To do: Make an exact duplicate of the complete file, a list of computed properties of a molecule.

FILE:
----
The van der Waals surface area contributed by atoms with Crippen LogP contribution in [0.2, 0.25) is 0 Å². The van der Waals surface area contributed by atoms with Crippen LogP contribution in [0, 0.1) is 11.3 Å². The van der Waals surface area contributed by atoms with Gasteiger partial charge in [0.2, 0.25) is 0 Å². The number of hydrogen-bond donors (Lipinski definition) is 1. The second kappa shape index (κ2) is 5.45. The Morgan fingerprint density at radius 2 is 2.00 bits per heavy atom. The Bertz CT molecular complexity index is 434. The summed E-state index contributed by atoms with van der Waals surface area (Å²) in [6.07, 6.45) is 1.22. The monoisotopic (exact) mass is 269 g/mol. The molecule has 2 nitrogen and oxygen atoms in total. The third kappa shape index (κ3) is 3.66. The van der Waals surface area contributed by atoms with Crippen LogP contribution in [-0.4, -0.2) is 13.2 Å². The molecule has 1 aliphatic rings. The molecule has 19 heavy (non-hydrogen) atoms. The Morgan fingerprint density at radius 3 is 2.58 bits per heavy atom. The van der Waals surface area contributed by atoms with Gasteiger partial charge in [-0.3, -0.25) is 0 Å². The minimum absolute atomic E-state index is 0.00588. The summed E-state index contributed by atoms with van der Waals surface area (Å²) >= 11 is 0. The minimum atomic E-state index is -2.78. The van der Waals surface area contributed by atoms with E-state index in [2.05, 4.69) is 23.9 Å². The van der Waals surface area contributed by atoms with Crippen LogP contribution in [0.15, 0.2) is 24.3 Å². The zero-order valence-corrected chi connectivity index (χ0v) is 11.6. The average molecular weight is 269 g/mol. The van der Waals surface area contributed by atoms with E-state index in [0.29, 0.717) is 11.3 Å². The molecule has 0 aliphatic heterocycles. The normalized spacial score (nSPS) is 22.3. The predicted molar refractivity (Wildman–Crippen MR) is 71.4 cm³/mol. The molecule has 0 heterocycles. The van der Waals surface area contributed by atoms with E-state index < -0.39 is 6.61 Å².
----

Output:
The van der Waals surface area contributed by atoms with Crippen LogP contribution in [0.2, 0.25) is 0 Å². The van der Waals surface area contributed by atoms with Crippen LogP contribution in [0, 0.1) is 11.3 Å². The van der Waals surface area contributed by atoms with Gasteiger partial charge in [0.2, 0.25) is 0 Å². The number of hydrogen-bond donors (Lipinski definition) is 1. The second kappa shape index (κ2) is 5.45. The Morgan fingerprint density at radius 2 is 2.00 bits per heavy atom. The Bertz CT molecular complexity index is 434. The summed E-state index contributed by atoms with van der Waals surface area (Å²) in [6.07, 6.45) is 1.22. The monoisotopic (exact) mass is 269 g/mol. The molecule has 2 nitrogen and oxygen atoms in total. The third kappa shape index (κ3) is 3.66. The van der Waals surface area contributed by atoms with Crippen LogP contribution in [-0.4, -0.2) is 13.2 Å². The molecule has 1 aliphatic rings. The molecule has 19 heavy (non-hydrogen) atoms. The Morgan fingerprint density at radius 3 is 2.58 bits per heavy atom. The van der Waals surface area contributed by atoms with Gasteiger partial charge in [-0.3, -0.25) is 0 Å². The minimum absolute atomic E-state index is 0.00588. The summed E-state index contributed by atoms with van der Waals surface area (Å²) >= 11 is 0. The minimum atomic E-state index is -2.78. The van der Waals surface area contributed by atoms with E-state index in [2.05, 4.69) is 23.9 Å². The van der Waals surface area contributed by atoms with Crippen LogP contribution in [0.15, 0.2) is 24.3 Å². The zero-order valence-corrected chi connectivity index (χ0v) is 11.6. The average molecular weight is 269 g/mol. The van der Waals surface area contributed by atoms with E-state index in [0.29, 0.717) is 11.3 Å². The molecule has 0 aliphatic heterocycles. The normalized spacial score (nSPS) is 22.3. The predicted molar refractivity (Wildman–Crippen MR) is 71.4 cm³/mol. The molecule has 0 heterocycles. The van der Waals surface area contributed by atoms with E-state index < -0.39 is 6.61 Å².